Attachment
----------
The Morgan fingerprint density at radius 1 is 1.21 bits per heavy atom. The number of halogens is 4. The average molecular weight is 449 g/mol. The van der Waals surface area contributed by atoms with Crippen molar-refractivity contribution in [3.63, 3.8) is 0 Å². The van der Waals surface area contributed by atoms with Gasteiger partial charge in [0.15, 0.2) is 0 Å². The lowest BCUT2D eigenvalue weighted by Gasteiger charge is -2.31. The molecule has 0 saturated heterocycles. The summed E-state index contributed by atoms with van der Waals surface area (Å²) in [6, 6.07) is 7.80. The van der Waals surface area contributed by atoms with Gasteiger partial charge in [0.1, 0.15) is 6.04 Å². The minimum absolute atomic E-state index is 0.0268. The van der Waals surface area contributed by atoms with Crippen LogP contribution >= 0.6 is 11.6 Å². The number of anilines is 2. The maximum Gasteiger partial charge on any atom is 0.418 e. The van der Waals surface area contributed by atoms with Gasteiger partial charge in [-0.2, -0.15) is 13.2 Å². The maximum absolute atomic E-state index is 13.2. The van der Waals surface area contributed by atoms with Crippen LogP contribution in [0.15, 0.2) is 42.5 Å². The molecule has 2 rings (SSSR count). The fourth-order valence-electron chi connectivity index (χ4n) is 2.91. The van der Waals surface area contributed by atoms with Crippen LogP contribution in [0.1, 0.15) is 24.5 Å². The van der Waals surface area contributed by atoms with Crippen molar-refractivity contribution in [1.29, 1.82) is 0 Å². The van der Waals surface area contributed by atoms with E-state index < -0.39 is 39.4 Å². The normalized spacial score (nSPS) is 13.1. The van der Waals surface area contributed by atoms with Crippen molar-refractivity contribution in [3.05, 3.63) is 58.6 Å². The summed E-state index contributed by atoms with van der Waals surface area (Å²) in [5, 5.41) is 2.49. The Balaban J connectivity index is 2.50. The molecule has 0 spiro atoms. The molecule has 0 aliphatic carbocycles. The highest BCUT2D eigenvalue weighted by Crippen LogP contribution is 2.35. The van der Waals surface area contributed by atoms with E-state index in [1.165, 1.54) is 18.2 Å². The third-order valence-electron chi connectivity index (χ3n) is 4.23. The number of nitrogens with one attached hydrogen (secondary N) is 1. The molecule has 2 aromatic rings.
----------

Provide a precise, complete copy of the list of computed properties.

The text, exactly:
The Morgan fingerprint density at radius 1 is 1.21 bits per heavy atom. The number of halogens is 4. The average molecular weight is 449 g/mol. The van der Waals surface area contributed by atoms with Crippen molar-refractivity contribution in [3.63, 3.8) is 0 Å². The van der Waals surface area contributed by atoms with Gasteiger partial charge in [0.15, 0.2) is 0 Å². The lowest BCUT2D eigenvalue weighted by Gasteiger charge is -2.31. The molecule has 0 saturated heterocycles. The summed E-state index contributed by atoms with van der Waals surface area (Å²) in [6, 6.07) is 7.80. The van der Waals surface area contributed by atoms with Gasteiger partial charge in [0.1, 0.15) is 6.04 Å². The minimum absolute atomic E-state index is 0.0268. The van der Waals surface area contributed by atoms with Crippen LogP contribution >= 0.6 is 11.6 Å². The number of anilines is 2. The maximum Gasteiger partial charge on any atom is 0.418 e. The van der Waals surface area contributed by atoms with Gasteiger partial charge in [-0.2, -0.15) is 13.2 Å². The maximum absolute atomic E-state index is 13.2. The van der Waals surface area contributed by atoms with Crippen LogP contribution in [0.15, 0.2) is 42.5 Å². The molecule has 2 rings (SSSR count). The fourth-order valence-electron chi connectivity index (χ4n) is 2.91. The van der Waals surface area contributed by atoms with Crippen LogP contribution in [0.1, 0.15) is 24.5 Å². The van der Waals surface area contributed by atoms with Crippen molar-refractivity contribution in [1.29, 1.82) is 0 Å². The van der Waals surface area contributed by atoms with E-state index < -0.39 is 39.4 Å². The normalized spacial score (nSPS) is 13.1. The van der Waals surface area contributed by atoms with Crippen molar-refractivity contribution in [3.05, 3.63) is 58.6 Å². The summed E-state index contributed by atoms with van der Waals surface area (Å²) in [5, 5.41) is 2.49. The Balaban J connectivity index is 2.50. The molecule has 0 spiro atoms. The molecule has 0 aliphatic carbocycles. The highest BCUT2D eigenvalue weighted by Crippen LogP contribution is 2.35. The van der Waals surface area contributed by atoms with E-state index in [1.165, 1.54) is 18.2 Å². The third-order valence-electron chi connectivity index (χ3n) is 4.23. The number of nitrogens with one attached hydrogen (secondary N) is 1. The molecule has 2 aromatic rings.